During FY2003, collaboration between the IMF and the UN continued to focus on the challenges of financing development around the world. Following the commitments made at the UN International Conference on Financing for Development (FFD) in Monterrey, Mexico, in 2001 (the “Monterrey Consensus”), attention has increasingly focused on translating broad concepts for reducing poverty into a program for implementation. In his remarks to the annual High-Level Meeting of the UN Economic and Social Council (ECOSOC) held in New York on July 1, 2002, Managing Director Horst Kohler noted the need for concrete actions for addressing the “foremost challenge” of poverty and achieving measurable progress toward the Millennium Development Goals (MDGs). On July 11–13, 2002, IMF officials met with ministers and representatives of several other international organizations, including the UN, World Bank, OECD, the Asian and African Development Banks, and the European Commission in Rosendal, Norway, for informal discussions on maintaining a dynamic process for progressing the agreements reached at Doha and Monterrey.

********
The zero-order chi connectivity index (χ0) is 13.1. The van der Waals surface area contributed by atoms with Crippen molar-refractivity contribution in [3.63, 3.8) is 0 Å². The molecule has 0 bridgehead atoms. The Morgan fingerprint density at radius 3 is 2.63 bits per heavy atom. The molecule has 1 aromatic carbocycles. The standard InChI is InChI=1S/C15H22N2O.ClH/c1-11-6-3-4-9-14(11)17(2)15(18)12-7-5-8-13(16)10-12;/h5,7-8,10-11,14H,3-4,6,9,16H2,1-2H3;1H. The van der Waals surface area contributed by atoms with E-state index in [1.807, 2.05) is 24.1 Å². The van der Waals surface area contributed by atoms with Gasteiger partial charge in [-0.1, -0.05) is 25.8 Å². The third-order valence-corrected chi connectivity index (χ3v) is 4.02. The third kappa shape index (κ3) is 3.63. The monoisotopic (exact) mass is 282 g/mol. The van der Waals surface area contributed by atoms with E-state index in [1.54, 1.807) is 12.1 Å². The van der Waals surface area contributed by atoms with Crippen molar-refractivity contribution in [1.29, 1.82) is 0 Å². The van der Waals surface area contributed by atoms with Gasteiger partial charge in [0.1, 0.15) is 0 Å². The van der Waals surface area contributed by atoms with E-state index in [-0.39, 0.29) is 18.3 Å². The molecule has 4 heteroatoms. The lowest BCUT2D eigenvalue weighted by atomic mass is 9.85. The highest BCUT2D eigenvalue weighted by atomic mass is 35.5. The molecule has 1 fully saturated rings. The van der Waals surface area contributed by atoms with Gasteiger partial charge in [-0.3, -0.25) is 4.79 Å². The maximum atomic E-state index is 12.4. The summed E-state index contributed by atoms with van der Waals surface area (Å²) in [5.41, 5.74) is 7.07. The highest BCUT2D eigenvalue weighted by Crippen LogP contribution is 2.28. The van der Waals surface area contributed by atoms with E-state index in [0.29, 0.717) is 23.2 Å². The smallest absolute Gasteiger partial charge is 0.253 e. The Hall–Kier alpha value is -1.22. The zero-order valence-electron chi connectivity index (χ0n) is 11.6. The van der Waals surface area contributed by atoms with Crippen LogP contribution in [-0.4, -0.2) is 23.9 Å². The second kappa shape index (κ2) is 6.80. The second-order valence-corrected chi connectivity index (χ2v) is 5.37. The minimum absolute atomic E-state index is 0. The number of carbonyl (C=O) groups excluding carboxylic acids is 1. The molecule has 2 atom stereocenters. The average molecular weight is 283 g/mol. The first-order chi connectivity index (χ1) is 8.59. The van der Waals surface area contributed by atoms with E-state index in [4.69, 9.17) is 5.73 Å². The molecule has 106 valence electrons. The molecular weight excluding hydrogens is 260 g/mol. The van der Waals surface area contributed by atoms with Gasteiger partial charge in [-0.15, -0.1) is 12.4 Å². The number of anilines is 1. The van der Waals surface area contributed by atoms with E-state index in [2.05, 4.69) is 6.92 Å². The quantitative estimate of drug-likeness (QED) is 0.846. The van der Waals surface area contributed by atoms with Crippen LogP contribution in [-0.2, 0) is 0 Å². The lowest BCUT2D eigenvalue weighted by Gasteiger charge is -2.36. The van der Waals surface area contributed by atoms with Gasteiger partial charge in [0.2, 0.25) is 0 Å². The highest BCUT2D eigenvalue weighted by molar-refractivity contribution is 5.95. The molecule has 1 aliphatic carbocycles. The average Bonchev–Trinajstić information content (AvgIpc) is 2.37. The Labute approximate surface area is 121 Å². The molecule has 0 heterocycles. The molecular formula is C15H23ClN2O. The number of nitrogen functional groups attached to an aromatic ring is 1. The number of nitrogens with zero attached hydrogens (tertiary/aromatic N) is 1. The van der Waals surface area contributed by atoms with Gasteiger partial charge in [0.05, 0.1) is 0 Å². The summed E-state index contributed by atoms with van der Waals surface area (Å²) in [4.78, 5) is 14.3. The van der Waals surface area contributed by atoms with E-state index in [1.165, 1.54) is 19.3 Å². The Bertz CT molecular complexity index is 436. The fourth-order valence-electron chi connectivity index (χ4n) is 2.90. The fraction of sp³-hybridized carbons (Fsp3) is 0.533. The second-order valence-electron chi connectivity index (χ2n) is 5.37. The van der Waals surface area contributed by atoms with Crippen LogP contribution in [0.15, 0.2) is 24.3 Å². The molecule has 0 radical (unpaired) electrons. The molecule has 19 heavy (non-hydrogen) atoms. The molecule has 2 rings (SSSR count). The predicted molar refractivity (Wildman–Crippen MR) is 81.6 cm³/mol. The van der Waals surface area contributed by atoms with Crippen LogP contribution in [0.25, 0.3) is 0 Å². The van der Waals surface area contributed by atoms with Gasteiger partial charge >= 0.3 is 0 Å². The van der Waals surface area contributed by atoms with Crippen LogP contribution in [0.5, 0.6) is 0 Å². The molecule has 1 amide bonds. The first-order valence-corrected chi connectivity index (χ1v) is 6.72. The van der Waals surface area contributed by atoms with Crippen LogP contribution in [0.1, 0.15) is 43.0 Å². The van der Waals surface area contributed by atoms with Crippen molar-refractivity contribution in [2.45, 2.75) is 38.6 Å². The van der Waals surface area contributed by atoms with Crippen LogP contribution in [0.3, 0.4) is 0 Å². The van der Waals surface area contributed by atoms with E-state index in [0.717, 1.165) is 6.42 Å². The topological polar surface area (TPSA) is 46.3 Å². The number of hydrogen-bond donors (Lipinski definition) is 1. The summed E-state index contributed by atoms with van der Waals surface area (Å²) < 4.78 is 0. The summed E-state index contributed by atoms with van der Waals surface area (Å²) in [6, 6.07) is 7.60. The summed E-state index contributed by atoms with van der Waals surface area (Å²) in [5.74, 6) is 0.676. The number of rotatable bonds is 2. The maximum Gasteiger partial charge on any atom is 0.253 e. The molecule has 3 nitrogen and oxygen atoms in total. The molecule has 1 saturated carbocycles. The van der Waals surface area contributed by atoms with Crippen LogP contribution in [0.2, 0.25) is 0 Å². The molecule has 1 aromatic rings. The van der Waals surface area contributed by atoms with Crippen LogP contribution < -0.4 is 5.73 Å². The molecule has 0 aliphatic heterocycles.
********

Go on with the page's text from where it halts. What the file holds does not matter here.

Those objectives, and the importance of reducing poverty, were subsequently reaffirmed by Heads of State at the World Summit on Sustainable Development held in Johannesburg, South Africa, during August 29-September 5, 2002. The summit confirmed the primacy of macroeconomic stability and growth as the foundation of sustainable development, and recognized the Poverty Reduction Strategy Paper (PRSP) approach, suitably extended to encompass environmental concerns, as the basis of national sustainable development programs, where applicable. The Plan of Implementation agreed at the summit also confirms the commitments toward reducing poverty in the areas of trade and finance, globalization, institutional arrangements, and governance, all of which are directly relevant to the Fund’s mandate and work. The IMF, World Bank, and United Nations Environment Program (UNEP) presented a joint paper on “Financing for Sustainable Development” at the summit, and IMF staff participated in several panel discussions.